Women are also found to be exclusively responsible for domestic tasks such as preparing food, caring for children, cleaning, washing and fetching firewood and water. The modern woman in small-scale mining upholds a double presence in the household, obliged to work in order to supplement the unsteady and sometimes desperate family income, and locked into the chores of the home.

Naturally girls and boys inherit the gender roles of adult women and men. From a young age, girls are suffering from the double burden of an increasingly hazardous and arduous workload and the domestic responsibilities in the home. Trapped between these twin pressures, girls in small-scale mining communities are especially vulnerable as their schooling inevitably suffers and their physical and emotional well-being is under threat.

The research shows that a certain amount of sexual harassment, abuse and commercial sexual exploitation of girls and women is evident across all the study zones.

Most alarmingly, in the Mirerani mining zone of the United Republic of Tanzania, 85 out of the 130 girls interviewed revealed that they were engaged in commercial sex work, 25 of whom practise it full time, which demonstrates the high level of demand for sex with young girls in the masculine mining environments. Many of these girls were employed in other occupations but engaged in commercial sex as well.

We cannot dismiss the attraction of mining as a career prospect for poor citizens of mineral rich societies, even girls and boys. In spite of its association with extreme poverty, indecent working and living conditions, labour exploitation and rights abuse, the industry continues to attract a steady flow of economic migrants year upon year, seeking a way out of poverty. Whether they are well informed or not, these migrants view small-scale mining as a better alternative to the lives they already lead. Whilst the work can be seen by external observers as dirty, dangerous and disruptive, thousands of new migrants every year see it as a potentially profitable escape from poverty  and even as a valuable career path for their children.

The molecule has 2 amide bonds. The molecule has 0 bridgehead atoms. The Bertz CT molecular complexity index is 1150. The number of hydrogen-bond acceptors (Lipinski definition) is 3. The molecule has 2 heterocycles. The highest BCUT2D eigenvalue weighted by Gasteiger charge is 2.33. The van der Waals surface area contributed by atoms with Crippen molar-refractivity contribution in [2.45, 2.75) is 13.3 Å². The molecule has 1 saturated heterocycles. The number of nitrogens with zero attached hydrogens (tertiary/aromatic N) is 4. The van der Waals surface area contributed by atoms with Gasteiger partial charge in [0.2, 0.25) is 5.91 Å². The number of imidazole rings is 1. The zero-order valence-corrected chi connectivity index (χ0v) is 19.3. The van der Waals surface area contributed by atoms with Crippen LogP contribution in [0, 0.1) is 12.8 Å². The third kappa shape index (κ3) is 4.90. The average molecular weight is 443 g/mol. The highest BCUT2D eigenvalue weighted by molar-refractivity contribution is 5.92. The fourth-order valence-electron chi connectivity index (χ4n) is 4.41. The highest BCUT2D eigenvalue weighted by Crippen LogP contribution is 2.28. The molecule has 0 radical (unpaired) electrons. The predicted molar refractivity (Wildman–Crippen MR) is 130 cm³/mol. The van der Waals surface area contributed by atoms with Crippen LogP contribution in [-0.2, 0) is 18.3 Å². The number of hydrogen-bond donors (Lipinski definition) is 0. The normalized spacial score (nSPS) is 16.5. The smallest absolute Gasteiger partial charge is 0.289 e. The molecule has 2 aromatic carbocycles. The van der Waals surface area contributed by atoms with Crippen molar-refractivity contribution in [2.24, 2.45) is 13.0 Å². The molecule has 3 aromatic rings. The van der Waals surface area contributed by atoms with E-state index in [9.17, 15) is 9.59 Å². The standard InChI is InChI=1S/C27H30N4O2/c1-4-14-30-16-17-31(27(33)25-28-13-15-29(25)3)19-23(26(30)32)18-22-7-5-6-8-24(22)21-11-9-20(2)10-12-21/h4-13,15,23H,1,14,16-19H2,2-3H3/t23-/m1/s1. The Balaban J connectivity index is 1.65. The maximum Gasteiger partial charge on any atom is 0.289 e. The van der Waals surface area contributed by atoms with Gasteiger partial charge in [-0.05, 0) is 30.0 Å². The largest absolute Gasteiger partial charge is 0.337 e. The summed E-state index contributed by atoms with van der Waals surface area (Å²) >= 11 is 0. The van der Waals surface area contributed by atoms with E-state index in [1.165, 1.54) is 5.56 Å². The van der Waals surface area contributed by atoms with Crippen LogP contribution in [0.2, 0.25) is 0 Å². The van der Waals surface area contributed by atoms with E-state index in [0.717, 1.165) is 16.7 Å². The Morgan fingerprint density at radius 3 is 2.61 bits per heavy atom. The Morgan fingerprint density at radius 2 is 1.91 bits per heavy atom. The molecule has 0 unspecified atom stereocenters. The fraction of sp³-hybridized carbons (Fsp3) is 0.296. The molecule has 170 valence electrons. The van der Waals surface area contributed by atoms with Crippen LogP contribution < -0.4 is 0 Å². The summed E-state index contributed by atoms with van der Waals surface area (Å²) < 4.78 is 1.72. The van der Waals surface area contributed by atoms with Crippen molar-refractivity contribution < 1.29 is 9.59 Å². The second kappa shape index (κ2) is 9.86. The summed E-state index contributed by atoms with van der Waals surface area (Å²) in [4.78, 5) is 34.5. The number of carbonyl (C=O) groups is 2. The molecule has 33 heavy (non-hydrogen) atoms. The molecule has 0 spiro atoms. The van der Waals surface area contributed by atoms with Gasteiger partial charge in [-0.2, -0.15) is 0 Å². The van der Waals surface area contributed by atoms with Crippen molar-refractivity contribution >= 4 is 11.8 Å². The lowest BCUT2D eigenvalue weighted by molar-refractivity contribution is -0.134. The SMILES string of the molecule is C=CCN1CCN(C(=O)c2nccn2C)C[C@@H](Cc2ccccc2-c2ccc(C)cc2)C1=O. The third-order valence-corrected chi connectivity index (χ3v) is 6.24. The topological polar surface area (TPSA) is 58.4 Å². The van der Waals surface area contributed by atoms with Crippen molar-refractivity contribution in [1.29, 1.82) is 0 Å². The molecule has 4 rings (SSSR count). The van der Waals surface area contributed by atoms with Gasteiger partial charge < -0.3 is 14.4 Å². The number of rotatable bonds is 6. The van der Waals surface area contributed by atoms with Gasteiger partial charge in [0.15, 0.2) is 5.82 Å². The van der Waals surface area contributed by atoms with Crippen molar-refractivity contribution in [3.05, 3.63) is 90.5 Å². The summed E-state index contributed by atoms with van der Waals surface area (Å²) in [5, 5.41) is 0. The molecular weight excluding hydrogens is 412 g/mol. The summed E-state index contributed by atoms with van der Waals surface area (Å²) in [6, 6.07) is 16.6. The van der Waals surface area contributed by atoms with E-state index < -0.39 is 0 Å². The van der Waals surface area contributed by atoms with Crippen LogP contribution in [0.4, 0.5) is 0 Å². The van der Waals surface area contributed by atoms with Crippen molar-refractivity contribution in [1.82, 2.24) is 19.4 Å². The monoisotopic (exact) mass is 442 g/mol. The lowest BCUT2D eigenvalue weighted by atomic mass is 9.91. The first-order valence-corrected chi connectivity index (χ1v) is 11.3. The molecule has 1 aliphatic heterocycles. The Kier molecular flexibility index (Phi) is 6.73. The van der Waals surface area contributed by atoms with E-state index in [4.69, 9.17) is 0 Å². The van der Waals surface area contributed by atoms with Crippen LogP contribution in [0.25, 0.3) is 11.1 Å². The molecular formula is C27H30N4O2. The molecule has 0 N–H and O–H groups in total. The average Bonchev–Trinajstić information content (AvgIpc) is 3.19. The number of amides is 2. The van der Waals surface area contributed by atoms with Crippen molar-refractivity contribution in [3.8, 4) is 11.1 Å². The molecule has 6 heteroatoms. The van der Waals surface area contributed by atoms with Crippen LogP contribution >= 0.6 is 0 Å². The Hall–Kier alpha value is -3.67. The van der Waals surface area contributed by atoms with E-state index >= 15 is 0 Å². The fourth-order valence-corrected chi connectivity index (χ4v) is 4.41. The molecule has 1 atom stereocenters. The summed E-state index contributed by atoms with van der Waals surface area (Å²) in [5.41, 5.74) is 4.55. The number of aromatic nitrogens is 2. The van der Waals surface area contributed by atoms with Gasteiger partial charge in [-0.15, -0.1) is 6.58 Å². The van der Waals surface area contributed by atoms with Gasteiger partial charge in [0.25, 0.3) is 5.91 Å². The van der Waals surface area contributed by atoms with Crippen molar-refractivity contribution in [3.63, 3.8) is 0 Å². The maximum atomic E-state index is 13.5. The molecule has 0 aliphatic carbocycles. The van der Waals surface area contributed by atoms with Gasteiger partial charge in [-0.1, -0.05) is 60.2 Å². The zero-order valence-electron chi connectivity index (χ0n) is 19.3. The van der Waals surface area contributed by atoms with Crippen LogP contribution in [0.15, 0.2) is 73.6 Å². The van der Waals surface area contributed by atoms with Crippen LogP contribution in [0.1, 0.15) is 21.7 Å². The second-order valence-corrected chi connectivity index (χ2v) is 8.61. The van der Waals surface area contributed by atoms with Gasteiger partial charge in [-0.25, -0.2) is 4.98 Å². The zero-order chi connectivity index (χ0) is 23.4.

Way Forward

  1. An annual conference to consider the question of artisanal mining in order to understand the challenges and to bring the activities of artisanal miners into the mainstream protection and support of the state.
  2. Build Public support for the decriminalisation of ASM`s so that miners can be trained and safety standards can be maintained and whole communities can be freed from the oppression of criminal gangs.
  3. The conference should consider how markets for the sale of ASM mined minerals and for the purchase chemicals such as mercury, can be created to ensure the regulation of the sector and the protection of human and environmental health.
  4. The conference should pay special attention to the intersections where women are faced with violence, oppression and exploitation in order to ensure that protections and safeguards are built into the legislation which decriminalises ASM and brings the sector under the protection of the state.
  5. The Conference should advocate for legislation and policy that seeks to build and encourage cooperative formations that can help ASM communities to thrive together and ensure safety and benefits for miners and communities.


  1. The Conference should seek to develop advocacy strategies to promote ASM legal frameworks for both national and regional levels.
  2. Involve mining communities where ASM activities occur, to participate in the policy process at grassroots levels.
  3. Legislation must be empowering for ASM and for the communities that depend on it for their livelihoods and must not be prohibitive especially where no other alternatives are available to communities living in poverty.
  4. Legislation and Policy should ensure that Artisanal industrial beneficiation is funded and supported in order to create industrial capacity at local level that can serve as alternatives to mining for communities living in poverty.
  5. Assist civil society to build ASM resistance to violence, abuse, exploitation and oppression and support efforts to strengthen the agency of ASM communities, especially women and children.
  6. Encourage self-organisation of ASM miners and communities especially women.
  7. Support the development of ASM guilds and associations to advocate for legislative changes.